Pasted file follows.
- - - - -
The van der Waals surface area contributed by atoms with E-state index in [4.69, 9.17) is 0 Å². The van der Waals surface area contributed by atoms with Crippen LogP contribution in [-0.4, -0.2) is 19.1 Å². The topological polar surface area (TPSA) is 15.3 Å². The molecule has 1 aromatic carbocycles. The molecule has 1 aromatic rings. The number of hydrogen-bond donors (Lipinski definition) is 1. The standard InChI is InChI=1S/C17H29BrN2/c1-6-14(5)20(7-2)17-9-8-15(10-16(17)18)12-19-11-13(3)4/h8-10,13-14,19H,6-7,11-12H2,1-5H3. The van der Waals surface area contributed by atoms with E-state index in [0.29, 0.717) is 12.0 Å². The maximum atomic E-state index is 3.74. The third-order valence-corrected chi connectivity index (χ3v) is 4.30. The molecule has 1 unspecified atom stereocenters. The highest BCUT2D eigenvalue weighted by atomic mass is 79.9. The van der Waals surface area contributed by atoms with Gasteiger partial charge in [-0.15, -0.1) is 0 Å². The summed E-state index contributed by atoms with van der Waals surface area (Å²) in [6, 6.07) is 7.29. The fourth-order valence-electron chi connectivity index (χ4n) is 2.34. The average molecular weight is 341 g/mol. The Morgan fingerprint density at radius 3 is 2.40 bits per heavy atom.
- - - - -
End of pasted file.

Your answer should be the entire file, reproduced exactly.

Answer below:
The van der Waals surface area contributed by atoms with E-state index in [4.69, 9.17) is 0 Å². The van der Waals surface area contributed by atoms with Crippen LogP contribution in [-0.4, -0.2) is 19.1 Å². The topological polar surface area (TPSA) is 15.3 Å². The molecule has 1 aromatic carbocycles. The molecule has 1 aromatic rings. The number of hydrogen-bond donors (Lipinski definition) is 1. The standard InChI is InChI=1S/C17H29BrN2/c1-6-14(5)20(7-2)17-9-8-15(10-16(17)18)12-19-11-13(3)4/h8-10,13-14,19H,6-7,11-12H2,1-5H3. The van der Waals surface area contributed by atoms with E-state index in [0.29, 0.717) is 12.0 Å². The maximum atomic E-state index is 3.74. The third-order valence-corrected chi connectivity index (χ3v) is 4.30. The molecule has 1 unspecified atom stereocenters. The highest BCUT2D eigenvalue weighted by atomic mass is 79.9. The van der Waals surface area contributed by atoms with Gasteiger partial charge in [-0.15, -0.1) is 0 Å². The summed E-state index contributed by atoms with van der Waals surface area (Å²) in [6, 6.07) is 7.29. The fourth-order valence-electron chi connectivity index (χ4n) is 2.34. The average molecular weight is 341 g/mol. The Morgan fingerprint density at radius 3 is 2.40 bits per heavy atom.